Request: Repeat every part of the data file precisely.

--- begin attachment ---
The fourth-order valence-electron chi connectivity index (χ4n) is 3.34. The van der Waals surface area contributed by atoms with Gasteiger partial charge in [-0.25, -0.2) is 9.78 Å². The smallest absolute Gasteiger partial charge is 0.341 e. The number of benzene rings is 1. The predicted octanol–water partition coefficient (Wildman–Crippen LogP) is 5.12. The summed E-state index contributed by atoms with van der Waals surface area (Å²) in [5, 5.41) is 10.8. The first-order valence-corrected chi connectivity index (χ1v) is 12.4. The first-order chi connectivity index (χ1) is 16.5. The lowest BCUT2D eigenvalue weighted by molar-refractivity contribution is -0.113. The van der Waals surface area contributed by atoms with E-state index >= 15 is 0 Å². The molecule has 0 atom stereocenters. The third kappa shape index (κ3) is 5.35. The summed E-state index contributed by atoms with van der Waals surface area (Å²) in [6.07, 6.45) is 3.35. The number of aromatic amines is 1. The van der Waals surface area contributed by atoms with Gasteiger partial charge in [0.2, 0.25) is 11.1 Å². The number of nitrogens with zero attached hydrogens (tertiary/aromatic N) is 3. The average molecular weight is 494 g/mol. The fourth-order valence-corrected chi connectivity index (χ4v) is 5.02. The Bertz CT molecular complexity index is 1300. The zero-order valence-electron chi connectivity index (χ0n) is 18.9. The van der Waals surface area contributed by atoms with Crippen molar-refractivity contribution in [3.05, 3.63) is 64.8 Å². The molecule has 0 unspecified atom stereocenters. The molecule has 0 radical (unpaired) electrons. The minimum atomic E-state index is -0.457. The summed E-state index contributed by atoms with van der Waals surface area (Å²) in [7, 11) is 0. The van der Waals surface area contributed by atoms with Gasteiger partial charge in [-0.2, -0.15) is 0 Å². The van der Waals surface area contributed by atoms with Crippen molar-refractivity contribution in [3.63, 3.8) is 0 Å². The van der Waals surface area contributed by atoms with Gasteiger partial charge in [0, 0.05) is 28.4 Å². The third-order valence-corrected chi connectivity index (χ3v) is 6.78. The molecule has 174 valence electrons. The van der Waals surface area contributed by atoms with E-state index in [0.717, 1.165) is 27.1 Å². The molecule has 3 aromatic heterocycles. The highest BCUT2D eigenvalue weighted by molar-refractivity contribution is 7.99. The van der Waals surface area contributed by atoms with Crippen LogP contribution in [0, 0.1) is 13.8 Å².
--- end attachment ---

The fourth-order valence-electron chi connectivity index (χ4n) is 3.34. The van der Waals surface area contributed by atoms with Gasteiger partial charge in [-0.25, -0.2) is 9.78 Å². The smallest absolute Gasteiger partial charge is 0.341 e. The number of benzene rings is 1. The predicted octanol–water partition coefficient (Wildman–Crippen LogP) is 5.12. The summed E-state index contributed by atoms with van der Waals surface area (Å²) in [5, 5.41) is 10.8. The first-order valence-corrected chi connectivity index (χ1v) is 12.4. The first-order chi connectivity index (χ1) is 16.5. The lowest BCUT2D eigenvalue weighted by molar-refractivity contribution is -0.113. The van der Waals surface area contributed by atoms with E-state index >= 15 is 0 Å². The molecule has 0 atom stereocenters. The third kappa shape index (κ3) is 5.35. The summed E-state index contributed by atoms with van der Waals surface area (Å²) in [6.07, 6.45) is 3.35. The number of aromatic amines is 1. The van der Waals surface area contributed by atoms with Gasteiger partial charge in [0.2, 0.25) is 11.1 Å². The number of nitrogens with zero attached hydrogens (tertiary/aromatic N) is 3. The average molecular weight is 494 g/mol. The fourth-order valence-corrected chi connectivity index (χ4v) is 5.02. The Bertz CT molecular complexity index is 1300. The zero-order valence-electron chi connectivity index (χ0n) is 18.9. The van der Waals surface area contributed by atoms with Crippen molar-refractivity contribution in [3.05, 3.63) is 64.8 Å². The molecule has 0 unspecified atom stereocenters. The molecule has 0 radical (unpaired) electrons. The minimum atomic E-state index is -0.457. The summed E-state index contributed by atoms with van der Waals surface area (Å²) in [7, 11) is 0. The van der Waals surface area contributed by atoms with Gasteiger partial charge in [-0.2, -0.15) is 0 Å². The van der Waals surface area contributed by atoms with Crippen molar-refractivity contribution in [3.63, 3.8) is 0 Å². The van der Waals surface area contributed by atoms with Gasteiger partial charge in [0, 0.05) is 28.4 Å². The third-order valence-corrected chi connectivity index (χ3v) is 6.78. The molecule has 174 valence electrons. The van der Waals surface area contributed by atoms with E-state index in [0.717, 1.165) is 27.1 Å². The molecule has 3 aromatic heterocycles. The highest BCUT2D eigenvalue weighted by molar-refractivity contribution is 7.99. The van der Waals surface area contributed by atoms with Crippen LogP contribution in [0, 0.1) is 13.8 Å².